IOWA CITY, Iowa – In her 16th season as the Iowa women’s basketball coach, Lisa Bluder has built a program to admire on and off the court.
Iowa is the only team in the Big Ten, and one of just 10 in NCAA Division I women’s basketball, to qualify for the NCAA Tournament in each of the past eight seasons. There are 349 Division I teams.
Bluder’s players also graduate at a rate of perfection, considering that student-athletes who have played under her and completed their eligibility have a 100 percent job placement following their career, and all of them have earned their degrees.
The only thing Bluder hasn’t done is lift Iowa to elite status. She was close in each of the past two seasons when Iowa combined for a 53-17 record, including three victories in the NCAA Tournament.
But the gap between being real good and elite still exists as fans saw on Sunday as eighth-ranked Maryland defeated Iowa 76-56 before an announced attendance of 7,776 at Carver-Hawkeye Arena. The lopsided defeat ended Iowa’s 25-game home-court winning streak and served notice that Maryland is probably the best team in the conference again.
Iowa, which was coming off an 82-75 loss at Michigan on Thursday, never led against Maryland, committed 16 turnovers and only made 21-of-55 field-goal attempts, including 2-of-11 from 3-point range.
Some of Iowa’s turnovers were unforced, but some also were caused by Maryland’s pressure defense, which is fueled by Maryland’s speed, quickness and size.
“I mean, they’re an athletic team,” Bluder said of the Terrapins, who are coached by Cedar Rapids native Brenda Frese. “But we’ve seen athletic teams before. We have to compete against it. They’re in our conference, so we better be prepared to handle that type of athleticism and quickness.
“So we can’t use it as an excuse. We just have to get better at it.”
Iowa has lost nine of its last 10 games against top-10 opponents. That trend has to end in order for the Hawkeyes to narrow the gap.
It’s easy to see why Frese resigned as the Minnesota head coach after just one season in 2002 to accept the same job at Maryland.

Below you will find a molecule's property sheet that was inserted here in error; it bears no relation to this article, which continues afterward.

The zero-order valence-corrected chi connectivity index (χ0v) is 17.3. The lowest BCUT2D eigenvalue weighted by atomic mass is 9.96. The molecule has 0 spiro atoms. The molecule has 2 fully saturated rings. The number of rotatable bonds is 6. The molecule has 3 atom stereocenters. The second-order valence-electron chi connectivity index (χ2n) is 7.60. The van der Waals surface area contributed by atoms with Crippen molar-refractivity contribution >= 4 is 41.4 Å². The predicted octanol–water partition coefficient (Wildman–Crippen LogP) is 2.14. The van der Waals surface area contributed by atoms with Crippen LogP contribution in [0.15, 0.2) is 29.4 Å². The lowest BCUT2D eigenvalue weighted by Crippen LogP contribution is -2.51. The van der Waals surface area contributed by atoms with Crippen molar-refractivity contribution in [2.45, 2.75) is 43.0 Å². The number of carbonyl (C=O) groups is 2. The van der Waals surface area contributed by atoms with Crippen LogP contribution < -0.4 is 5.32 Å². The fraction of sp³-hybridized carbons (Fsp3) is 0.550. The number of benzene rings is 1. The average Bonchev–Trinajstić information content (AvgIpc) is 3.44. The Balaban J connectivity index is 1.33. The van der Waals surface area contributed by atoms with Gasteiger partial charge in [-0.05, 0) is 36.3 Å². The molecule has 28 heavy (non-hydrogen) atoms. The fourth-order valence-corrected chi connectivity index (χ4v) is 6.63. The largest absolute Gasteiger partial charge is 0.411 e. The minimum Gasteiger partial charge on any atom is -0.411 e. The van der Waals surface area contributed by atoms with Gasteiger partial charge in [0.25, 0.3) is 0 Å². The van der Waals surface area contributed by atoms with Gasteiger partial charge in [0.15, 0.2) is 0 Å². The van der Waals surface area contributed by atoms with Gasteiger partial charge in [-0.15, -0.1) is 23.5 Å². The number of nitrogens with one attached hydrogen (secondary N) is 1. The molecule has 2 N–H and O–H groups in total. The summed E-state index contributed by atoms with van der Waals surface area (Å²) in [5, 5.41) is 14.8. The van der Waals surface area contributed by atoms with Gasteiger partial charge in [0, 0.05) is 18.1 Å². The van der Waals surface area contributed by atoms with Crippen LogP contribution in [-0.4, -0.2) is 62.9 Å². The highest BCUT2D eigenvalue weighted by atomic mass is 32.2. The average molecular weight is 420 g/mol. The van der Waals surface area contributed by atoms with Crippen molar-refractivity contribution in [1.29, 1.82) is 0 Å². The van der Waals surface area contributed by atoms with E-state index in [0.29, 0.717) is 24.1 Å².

Coaching the Gophers is a pretty good gig, but it isn’t the same as coaching at Maryland.
For reasons that include geography and tradition, the Maryland job is one of the best in women’s collegiate basketball. Frese realized that or she probably wouldn’t have left Minnesota after just one season.
She now has Maryland competing at an elite level, thanks to her tenacity, her knowledge, but more than anything, her recruiting.
Maryland’s talent usually compares favorably with every team in the country not named Connecticut.
The current team is loaded with future WNBA players such as guard Shatori Walker-Kimbrough and power forward Brionna Jones. They scored 19 and 15 points, respectively, in Sunday’s game. Jones also grabbed 11 rebounds and had four steals.
“Maryland is obviously a tremendous team,” Bluder said. “I just want to congratulate them. It’s a Final Four program the last two years.”
In addition to making the Final Four in each of the past two seasons, Frese also led Maryland to the national title in 2006.
The Terrapins belong in a group with about seven or eight other teams that could be labeled as being elite.
Division I women’s basketball can be divided into three groups of successful programs. The first group is actually just one team, Connecticut. The second group has about eight or nine elite teams, including Maryland, while the third group has about 15 or 20 good teams, including Iowa.
We saw the difference between being good and being elite on Sunday. It never felt like Maryland was in danger of losing the game.
Maryland not only had the edge in talent, it also had extra motivation with the 45-year old Frese being a Cedar Rapids native. The Maryland players were determined to make this trip a happy homecoming for their head coach.
They saw where she grew up in Cedar Rapids and then saw to it that Maryland would prevail.
“I thought we played for her,” Walker-Kimbrough said. “Coming back to her home and just putting on a show for her and playing for her. And that’s what I thought we did a great job at.”
Frese could sense during the game that her players were on a family-fueled mission.
“It was really cool you could feel that the whole game,” she said. “And I think they were able to kind of feel and see that it’s about family to us. And they got to see a ton a family in this stretch.
“It was neat to be able to see just how hard they played. And I think that’s what separates this team that we play for each other.”
Bluder’s teams also play for each other. That was apparent when seldom-used reserve center Nicole Smith made a basket late in the fourth quarter. The entire bench stood up and cheered despite Iowa trailing by double digits.
Iowa also has its share of talented players, including 6-foot junior Ally Disterhoft. The former Iowa City West standout scored 14 points and grabbed seven rebounds in Sunday’s game.
Iowa just doesn’t have enough talent to compete with Maryland. At least, that was the case on Sunday.
The good news for the Iowa players is that they won’t face many teams as talented as Maryland because there aren’t many.
Maryland is elite, a consensus top-10 program, while Iowa is a notch or two below. Erasing that gap is about all that remains for Bluder to accomplish.
But it won’t be easy, as we saw on Sunday.